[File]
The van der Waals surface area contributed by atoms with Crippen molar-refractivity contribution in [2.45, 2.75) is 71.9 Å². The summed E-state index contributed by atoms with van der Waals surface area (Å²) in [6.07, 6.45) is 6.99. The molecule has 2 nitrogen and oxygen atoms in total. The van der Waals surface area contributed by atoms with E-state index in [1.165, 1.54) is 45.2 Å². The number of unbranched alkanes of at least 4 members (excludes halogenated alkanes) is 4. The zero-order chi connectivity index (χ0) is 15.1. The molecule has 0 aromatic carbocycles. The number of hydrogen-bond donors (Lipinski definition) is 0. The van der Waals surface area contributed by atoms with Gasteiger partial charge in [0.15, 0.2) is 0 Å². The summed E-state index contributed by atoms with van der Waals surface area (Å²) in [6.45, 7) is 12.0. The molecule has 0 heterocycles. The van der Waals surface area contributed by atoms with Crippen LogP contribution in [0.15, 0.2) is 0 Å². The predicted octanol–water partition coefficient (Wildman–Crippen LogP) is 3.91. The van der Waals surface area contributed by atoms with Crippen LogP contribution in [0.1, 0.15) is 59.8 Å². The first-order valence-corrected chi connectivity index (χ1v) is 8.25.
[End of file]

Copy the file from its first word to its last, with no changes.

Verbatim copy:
The van der Waals surface area contributed by atoms with Crippen molar-refractivity contribution in [2.45, 2.75) is 71.9 Å². The summed E-state index contributed by atoms with van der Waals surface area (Å²) in [6.07, 6.45) is 6.99. The molecule has 2 nitrogen and oxygen atoms in total. The van der Waals surface area contributed by atoms with E-state index in [1.165, 1.54) is 45.2 Å². The number of unbranched alkanes of at least 4 members (excludes halogenated alkanes) is 4. The zero-order chi connectivity index (χ0) is 15.1. The molecule has 0 aromatic carbocycles. The number of hydrogen-bond donors (Lipinski definition) is 0. The van der Waals surface area contributed by atoms with Gasteiger partial charge in [0.15, 0.2) is 0 Å². The summed E-state index contributed by atoms with van der Waals surface area (Å²) in [6.45, 7) is 12.0. The molecule has 0 heterocycles. The van der Waals surface area contributed by atoms with Crippen LogP contribution in [0.15, 0.2) is 0 Å². The predicted octanol–water partition coefficient (Wildman–Crippen LogP) is 3.91. The van der Waals surface area contributed by atoms with Crippen LogP contribution in [0.1, 0.15) is 59.8 Å². The first-order valence-corrected chi connectivity index (χ1v) is 8.25.